ScienceShot: Rising Tide Puts Coastal Cities at Risk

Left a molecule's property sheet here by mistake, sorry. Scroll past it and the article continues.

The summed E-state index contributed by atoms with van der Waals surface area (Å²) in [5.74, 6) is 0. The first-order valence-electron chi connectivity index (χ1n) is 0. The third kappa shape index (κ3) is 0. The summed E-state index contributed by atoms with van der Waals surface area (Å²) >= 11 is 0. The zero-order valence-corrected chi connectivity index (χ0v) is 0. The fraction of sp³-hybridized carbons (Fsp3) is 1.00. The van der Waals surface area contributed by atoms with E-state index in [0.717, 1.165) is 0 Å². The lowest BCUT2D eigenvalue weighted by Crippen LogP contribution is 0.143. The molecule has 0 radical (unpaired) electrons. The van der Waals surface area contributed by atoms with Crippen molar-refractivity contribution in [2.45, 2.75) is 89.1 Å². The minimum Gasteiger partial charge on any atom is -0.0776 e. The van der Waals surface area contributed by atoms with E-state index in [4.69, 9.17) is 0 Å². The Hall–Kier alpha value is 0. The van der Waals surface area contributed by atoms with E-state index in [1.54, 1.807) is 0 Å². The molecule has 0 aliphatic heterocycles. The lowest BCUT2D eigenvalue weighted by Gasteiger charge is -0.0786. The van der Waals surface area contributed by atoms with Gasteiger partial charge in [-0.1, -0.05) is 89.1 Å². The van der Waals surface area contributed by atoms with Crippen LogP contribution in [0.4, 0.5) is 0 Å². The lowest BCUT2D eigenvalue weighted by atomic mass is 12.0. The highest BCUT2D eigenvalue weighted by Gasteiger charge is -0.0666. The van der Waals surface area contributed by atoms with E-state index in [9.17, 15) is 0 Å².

A rising tide lifts all boats, but it can also flood coastal real estate. Several studies suggest that global sea level will rise at least 1 meter by 2100. Using high-resolution topographical data collected by the U.S. Geological Survey, researchers have now found that almost 32,000 square kilometers of land—an area almost the size of Maryland—lie within 1 meter of the highest level now reached by high tides along coasts in the lower 48 states. Census data show that about 3.7 million people, or about 1.2% of the nation's population, live in that swath and that 89% of at-risk residents live along the shores in just five states: Florida, Louisiana, California, New York, and New Jersey. In 544 municipalities and in 38 counties, more than 10% of the population resides within 1 meter of the current high-tide line, the researchers report online today in Environmental Research Letters. Altogether, they say, portions of some 2150 cities and towns will be inundated at high tide when sea level rises 1 meter. That includes areas in and around New York City, New Orleans, the San Francisco Bay Area, and greater Los Angeles. Besides threatening regular inundation at high tides, rising sea levels will make storm surge driven by hurricanes and strong tropical storms higher and more frequent.

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